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I read a file which has a line : Fixes: Saurabh Likes python

I want to remove the Fixes: part of above line. I am employing regex for that but the snippet below returns output like

Saurabh Likes python\r

I am wondering where \r is coming from. I tried all strip options for removing it like rstrip(), lstrip(), etc. But nothing worked. Could anybody suggest me the way to get rid of \r.

patternFixes ='\s*'+'Fixes'+':'+'\s*'
matchFixes= re.search(patternFixes,line, re.IGNORECASE)
        if matchFixes:
                    patternCompiled = re.compile(patternFixes)
                    line=patternCompiled.sub("", line)
                    #line=line.lstrip()
                    relevantInfo = relevantInfo+line
                    continue

Thanks in advance! -Saurabh

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4 Answers 4

up vote 0 down vote accepted

Suggestion to get rid of \r:

I suppose you have opened your file using open(filename). Following the manual of open:

If mode is omitted, it defaults to 'r'. ... In addition to the standard fopen() values mode may be 'U' or 'rU'. Python is usually built with universal newlines support; supplying 'U' opens the file as a text file, but lines may be terminated by any of the following: the Unix end-of-line convention '\n', the Macintosh convention '\r', or the Windows convention '\r\n'. All of these external representations are seen as '\n' by the Python program.

So, in short, please try to open your file using 'rU' and see if the \r vanishes:

with open(filename, "rU") as f:
    # do your stuff here.
    ...

Does the \r vanish in your output?

Of course your code looks rather clunky, but other have already commented on this part.

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That works! Thanks a lot, hochl. I highly appreciate it!! –  Saurabh Ghorpade Aug 24 '12 at 23:34

You probably opened the file in binary mode (open(filename, "rb") or something like that). Don't do this if you're working with text files.

Use open(filename) instead. Now Python will automatically normalize all newlines to \n, regardless of the current platform.

Also, why not simply patternFixes = r'\s*Fixes:\s*'? Why all the +es?

Then, you're doing a lot of unnecessary stuff like recompiling a regex over and over.

So, my suggestion (which does the same thing as your code (plus the file handling):

r = re.compile(r'\s*Fixes:\s*')
with open(filename) as infile:
    relevantInfo = "".join(r.sub("", line) for line in infile if "Fixes:" in line)
share|improve this answer
    
I did not open file in binary mode –  Saurabh Ghorpade Aug 24 '12 at 23:30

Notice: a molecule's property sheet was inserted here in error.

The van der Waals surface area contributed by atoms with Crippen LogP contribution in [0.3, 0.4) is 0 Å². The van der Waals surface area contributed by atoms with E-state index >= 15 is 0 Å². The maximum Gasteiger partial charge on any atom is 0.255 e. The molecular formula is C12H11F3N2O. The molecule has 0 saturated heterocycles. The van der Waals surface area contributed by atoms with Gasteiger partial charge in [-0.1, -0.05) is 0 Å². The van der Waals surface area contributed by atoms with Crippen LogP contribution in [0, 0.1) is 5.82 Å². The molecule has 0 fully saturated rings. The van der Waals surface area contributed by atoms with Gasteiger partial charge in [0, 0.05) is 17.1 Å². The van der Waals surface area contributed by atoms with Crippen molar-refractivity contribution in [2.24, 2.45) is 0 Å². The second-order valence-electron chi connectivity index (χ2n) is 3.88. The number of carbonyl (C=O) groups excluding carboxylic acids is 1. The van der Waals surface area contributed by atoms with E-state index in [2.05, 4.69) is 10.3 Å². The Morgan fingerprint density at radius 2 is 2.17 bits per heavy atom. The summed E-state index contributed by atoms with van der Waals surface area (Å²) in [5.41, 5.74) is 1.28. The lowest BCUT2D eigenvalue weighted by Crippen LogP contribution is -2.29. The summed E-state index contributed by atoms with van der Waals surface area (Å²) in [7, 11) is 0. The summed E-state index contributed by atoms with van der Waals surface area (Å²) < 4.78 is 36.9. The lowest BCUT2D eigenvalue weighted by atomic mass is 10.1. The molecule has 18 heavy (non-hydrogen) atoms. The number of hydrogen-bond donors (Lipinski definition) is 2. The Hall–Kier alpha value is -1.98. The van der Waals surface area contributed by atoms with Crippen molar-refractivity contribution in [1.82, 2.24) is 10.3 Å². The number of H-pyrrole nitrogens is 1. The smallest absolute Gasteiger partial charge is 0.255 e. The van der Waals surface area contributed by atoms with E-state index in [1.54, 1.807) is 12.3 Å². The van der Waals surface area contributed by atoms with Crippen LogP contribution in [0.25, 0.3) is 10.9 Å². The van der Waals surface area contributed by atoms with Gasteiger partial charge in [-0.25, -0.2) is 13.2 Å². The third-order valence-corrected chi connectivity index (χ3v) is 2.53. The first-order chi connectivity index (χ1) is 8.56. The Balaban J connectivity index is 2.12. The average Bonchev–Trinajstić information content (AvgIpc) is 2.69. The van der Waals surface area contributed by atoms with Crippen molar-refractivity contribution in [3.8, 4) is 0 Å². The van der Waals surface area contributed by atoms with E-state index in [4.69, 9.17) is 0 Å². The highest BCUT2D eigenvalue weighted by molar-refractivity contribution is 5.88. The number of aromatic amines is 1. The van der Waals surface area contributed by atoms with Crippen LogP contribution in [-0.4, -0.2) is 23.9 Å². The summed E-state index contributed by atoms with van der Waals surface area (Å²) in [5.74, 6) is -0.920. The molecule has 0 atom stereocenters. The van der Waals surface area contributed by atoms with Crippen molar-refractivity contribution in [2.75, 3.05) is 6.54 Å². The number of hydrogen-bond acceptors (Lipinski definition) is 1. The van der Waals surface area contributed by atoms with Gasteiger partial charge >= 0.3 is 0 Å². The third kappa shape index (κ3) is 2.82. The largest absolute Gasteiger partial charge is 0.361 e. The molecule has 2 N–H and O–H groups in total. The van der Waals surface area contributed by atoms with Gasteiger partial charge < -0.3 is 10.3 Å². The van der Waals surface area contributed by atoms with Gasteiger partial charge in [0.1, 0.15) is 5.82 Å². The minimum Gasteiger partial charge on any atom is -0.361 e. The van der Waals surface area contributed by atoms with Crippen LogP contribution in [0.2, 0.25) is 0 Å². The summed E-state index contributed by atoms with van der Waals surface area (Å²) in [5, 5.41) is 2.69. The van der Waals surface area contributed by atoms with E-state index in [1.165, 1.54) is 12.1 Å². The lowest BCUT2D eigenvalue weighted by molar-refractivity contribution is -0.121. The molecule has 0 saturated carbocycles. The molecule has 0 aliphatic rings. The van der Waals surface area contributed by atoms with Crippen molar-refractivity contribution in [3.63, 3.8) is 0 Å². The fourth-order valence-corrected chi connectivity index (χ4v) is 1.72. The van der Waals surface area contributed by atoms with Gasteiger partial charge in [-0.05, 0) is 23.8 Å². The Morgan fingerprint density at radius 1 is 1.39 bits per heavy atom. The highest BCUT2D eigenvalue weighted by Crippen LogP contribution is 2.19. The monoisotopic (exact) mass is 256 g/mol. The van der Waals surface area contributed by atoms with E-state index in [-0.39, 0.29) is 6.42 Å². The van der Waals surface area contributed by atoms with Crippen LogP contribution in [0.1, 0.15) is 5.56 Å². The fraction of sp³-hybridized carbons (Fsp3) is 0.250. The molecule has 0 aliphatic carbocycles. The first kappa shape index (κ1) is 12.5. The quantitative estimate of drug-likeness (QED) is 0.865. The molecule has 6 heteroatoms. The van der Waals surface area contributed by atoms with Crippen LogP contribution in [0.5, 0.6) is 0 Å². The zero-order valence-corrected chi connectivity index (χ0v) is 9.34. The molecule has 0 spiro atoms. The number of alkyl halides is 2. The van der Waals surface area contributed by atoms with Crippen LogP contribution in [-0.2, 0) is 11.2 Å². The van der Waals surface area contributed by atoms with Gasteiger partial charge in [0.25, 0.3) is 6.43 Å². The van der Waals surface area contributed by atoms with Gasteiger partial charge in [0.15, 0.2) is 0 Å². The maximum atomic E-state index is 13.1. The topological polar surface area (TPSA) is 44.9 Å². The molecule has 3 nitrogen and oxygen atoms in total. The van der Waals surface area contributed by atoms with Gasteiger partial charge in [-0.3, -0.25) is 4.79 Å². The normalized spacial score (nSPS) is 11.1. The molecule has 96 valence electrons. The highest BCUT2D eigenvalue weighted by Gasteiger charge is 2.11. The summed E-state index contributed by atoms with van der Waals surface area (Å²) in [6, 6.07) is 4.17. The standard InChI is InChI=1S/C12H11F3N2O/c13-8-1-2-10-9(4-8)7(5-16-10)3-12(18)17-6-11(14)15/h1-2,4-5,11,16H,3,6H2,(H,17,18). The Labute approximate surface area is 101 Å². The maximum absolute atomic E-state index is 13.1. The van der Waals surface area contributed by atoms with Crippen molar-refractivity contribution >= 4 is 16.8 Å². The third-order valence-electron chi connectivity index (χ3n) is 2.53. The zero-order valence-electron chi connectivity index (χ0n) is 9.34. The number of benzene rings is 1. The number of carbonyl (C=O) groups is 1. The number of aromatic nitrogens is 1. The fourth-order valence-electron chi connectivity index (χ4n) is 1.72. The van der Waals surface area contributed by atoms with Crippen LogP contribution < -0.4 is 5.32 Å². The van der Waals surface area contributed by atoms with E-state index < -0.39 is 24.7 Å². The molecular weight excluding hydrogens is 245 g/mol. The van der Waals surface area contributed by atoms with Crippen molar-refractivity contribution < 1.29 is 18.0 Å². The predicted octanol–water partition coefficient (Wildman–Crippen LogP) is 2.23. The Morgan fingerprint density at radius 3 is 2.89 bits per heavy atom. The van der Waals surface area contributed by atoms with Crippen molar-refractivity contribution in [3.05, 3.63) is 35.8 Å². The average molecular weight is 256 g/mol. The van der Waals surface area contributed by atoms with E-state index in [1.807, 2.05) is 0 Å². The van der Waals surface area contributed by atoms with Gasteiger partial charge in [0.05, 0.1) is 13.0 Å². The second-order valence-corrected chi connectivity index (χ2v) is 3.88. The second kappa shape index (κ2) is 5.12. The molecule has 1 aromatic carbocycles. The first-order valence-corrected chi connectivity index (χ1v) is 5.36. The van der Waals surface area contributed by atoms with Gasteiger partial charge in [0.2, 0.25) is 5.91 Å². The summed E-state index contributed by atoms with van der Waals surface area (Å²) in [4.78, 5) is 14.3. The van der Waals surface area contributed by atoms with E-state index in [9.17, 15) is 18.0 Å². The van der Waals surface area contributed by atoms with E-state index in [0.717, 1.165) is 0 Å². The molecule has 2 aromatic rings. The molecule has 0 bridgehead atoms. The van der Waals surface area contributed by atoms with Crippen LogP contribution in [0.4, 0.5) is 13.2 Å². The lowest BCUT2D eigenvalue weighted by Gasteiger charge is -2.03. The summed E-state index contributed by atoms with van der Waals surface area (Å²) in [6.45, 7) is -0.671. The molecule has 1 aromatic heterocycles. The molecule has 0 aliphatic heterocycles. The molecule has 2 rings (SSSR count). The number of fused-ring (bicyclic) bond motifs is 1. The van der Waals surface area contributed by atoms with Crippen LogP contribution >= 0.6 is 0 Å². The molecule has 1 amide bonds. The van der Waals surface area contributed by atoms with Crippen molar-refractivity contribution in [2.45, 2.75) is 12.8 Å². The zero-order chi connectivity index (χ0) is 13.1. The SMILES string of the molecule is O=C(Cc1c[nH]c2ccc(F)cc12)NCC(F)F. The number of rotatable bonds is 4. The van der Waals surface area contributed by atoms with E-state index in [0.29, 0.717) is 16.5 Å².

I removed the +es but I see the same output –  Saurabh Ghorpade Aug 24 '12 at 23:32
>>> import re
>>> re.sub('Fixes:\s*', '', 'Fixes: Saurabh Likes python')
'Saurabh Likes python'

No '\r'

>>> re.sub('\s*'+'Fixes'+':'+'\s*', '', 'Fixes: Saurabh Likes python')
'Saurabh Likes python'

No '\r' again

can you provide more details on how to reproduce?

EDIt cannot reproduce with your code neither

>>> line = 'Fixes: Saurabh Likes python'
>>> patternFixes ='\s*'+'Fixes'+':'+'\s*'
>>> matchFixes= re.search(patternFixes,line, re.IGNORECASE)
>>> if matchFixes:
...     patternCompiled = re.compile(patternFixes)
...     line=patternCompiled.sub("", line)
...     print line
...     line=line.lstrip()
...     print line
... 
Saurabh Likes python
Saurabh Likes python
>>> 
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That's because the problem occurs before the code he posted. See my answer. –  Tim Pietzcker Aug 24 '12 at 21:57
1  
Yeah, that well may be the case. I'm trying to encourage OP to post more code and details. –  bpgergo Aug 24 '12 at 21:58

The '\r' is a carriage return -- http://en.wikipedia.org/wiki/Carriage_return, and it's being picked up from your file.

I will note that if all the lines you need to 'fix' actually DO start with "Fixes: " and that's all you want to change, you could just do something like:

line = line[line.find('Fixes: ')+7:-1]

Saves you all the regex stuff. Not sure on performance, though. And this SHOULD kill your '\r's at the same time.

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Employing your way gave me output like Saurabh Likes python\ '\r' did not got completely.. rather only r went –  Saurabh Ghorpade Aug 24 '12 at 23:28
    
Ah - well, if it's reading '\r' as two characters, then ending at the second to last character would achieve the desired outcome. –  selllikesybok Aug 27 '12 at 17:16

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